NanoTechnology and the Fight Against Terrorism

By Kevin Coleman

Here we examine an emerging technology that has the promise to become core to Homeland Security.We will look at the role NanoTechnology will have in the fight against terrorism.

What is NanoTechnology?
NanoTechnology involves development of materials (and even complete systems) at the atomic, molecular, or macromolecular levels in the dimension range of approximately 1-500 nanometers.Current research looks to provide detailed understanding of unique properties that materials exhibit at the NanoScale.Current focus of the research is positioned to create and use structures, devices, and systems that have unique and often contradictory properties as well as enhanced functions because of their small and/or intermediate size.NanoTechnology research and development includes control at the NanoScale and integration of NanoScale structures into larger material components, systems, and architectures as well as automated systems for the production of NanoMaterials and the automatic assembly of structures and systems.

History of NanoTechnology
NanoTechnology first gained recognition after Nobel Laureate, Richard Feynman, presented his talk, "There's Plenty of Room at the Bottom" to the American Physical Society in 1959.Activity surrounding NanoTechnology began to slowly increase over the next few decades.In 1988, Eric Drexler taught the first course on NanoTechnology.In that program, he suggested the possibility of nanosized objects that were self-replicating. Slow growth in this area of scientific investigation continued.The next major milestone was when Rice University Professor Richard Smalley won the 1996 Nobel Prize for discovering a new form of carbon: a molecule of sixty carbon atoms (referred to as C60).Today C60 has become one of a growing number of building blocks for a new class of nanosized materials.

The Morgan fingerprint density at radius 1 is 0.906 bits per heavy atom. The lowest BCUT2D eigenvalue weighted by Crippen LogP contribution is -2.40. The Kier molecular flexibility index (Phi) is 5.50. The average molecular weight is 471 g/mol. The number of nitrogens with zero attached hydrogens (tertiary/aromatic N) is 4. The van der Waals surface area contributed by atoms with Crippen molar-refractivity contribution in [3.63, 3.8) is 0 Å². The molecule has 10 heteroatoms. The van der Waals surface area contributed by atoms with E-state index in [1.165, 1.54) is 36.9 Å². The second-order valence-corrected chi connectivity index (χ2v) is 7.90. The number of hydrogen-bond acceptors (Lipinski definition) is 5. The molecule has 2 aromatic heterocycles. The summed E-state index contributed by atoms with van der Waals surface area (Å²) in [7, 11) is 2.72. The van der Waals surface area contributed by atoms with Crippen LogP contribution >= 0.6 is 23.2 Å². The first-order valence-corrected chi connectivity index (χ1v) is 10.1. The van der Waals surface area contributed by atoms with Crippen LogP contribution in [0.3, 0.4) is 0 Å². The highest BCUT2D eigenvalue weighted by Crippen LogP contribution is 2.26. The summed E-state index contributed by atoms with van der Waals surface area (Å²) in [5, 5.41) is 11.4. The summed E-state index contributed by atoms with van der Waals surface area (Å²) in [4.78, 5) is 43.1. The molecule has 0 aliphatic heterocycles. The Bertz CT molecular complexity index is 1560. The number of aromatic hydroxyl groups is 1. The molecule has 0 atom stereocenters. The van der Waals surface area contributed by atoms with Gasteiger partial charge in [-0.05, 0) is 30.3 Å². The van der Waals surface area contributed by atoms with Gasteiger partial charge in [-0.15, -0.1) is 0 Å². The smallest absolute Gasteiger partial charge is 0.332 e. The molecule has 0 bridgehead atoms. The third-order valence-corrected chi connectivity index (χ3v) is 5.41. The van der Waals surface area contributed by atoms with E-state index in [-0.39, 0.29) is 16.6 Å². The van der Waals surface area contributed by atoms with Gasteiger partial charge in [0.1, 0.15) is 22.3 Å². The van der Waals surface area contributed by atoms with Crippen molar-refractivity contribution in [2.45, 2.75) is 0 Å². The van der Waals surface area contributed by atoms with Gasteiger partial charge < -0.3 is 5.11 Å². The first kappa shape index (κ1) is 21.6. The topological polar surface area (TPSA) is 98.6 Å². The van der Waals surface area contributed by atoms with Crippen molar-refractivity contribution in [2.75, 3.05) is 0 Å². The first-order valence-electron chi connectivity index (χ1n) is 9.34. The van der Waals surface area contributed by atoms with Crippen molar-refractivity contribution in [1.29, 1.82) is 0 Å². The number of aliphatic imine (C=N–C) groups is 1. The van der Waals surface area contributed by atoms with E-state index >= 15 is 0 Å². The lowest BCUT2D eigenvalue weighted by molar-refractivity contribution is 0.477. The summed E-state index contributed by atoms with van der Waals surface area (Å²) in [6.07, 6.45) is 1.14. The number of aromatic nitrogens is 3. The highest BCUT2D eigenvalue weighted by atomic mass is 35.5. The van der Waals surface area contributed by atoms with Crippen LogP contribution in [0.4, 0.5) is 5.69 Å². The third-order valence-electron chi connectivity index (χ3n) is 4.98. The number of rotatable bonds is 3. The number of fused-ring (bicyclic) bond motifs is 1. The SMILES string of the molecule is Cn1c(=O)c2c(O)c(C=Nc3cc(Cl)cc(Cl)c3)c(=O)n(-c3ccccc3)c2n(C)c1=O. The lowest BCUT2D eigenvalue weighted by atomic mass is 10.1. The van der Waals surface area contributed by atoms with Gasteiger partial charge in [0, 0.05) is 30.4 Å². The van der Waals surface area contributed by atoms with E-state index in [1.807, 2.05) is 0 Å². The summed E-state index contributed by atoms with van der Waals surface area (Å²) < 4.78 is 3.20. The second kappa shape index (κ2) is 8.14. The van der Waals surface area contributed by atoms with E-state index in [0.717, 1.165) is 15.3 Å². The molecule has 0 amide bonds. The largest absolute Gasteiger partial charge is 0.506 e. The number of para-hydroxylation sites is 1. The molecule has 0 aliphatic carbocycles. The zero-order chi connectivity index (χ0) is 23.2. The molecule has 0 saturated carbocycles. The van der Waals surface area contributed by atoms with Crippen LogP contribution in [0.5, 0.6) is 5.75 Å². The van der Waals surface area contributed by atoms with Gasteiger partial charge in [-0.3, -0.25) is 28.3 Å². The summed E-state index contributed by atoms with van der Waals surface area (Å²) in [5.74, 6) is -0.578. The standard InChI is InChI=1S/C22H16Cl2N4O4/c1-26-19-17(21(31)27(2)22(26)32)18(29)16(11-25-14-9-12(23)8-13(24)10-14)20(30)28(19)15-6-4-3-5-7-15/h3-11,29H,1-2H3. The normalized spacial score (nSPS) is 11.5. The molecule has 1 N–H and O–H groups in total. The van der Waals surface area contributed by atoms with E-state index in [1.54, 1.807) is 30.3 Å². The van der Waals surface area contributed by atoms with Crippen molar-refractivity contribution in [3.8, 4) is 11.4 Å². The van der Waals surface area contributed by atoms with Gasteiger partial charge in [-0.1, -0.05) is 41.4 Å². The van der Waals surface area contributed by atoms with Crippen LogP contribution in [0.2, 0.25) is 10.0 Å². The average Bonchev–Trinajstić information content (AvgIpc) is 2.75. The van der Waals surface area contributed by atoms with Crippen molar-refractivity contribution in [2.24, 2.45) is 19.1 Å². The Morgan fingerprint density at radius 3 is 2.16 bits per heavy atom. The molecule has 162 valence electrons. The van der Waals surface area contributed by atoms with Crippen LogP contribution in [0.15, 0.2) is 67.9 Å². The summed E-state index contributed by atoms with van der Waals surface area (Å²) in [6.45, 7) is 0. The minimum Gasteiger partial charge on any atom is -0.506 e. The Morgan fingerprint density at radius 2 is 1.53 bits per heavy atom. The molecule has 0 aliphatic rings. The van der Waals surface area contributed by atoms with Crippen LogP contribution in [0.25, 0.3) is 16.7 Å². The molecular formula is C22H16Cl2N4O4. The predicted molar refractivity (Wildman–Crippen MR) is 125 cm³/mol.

The advancements in NanoTechnology really began to accelerate in the late 1990s.NanoTechnology captured the thoughts and imagination of scientists and venture capitalists after an entire issue of Scientific American addressed the promise of this new technology.

Current State of NanoTechnology
Research into NanoMaterials spans a significant spectrum of areas. Advanced material companies are producing innovative products in areas such as coatings, industrial powders, chemicals, and carbon nanotubes. Today, real world application of NanoTechnology exists in commercial business. About two-dozen serious applications of NanoMaterials and process have been fielded ranging from non-scuff floor tile to high strength brackets for running boards on vehicles to high temperature protective materials for spacecraft.While NanoMaterials are a significant portion of today's focus, several other areas are equally as promising.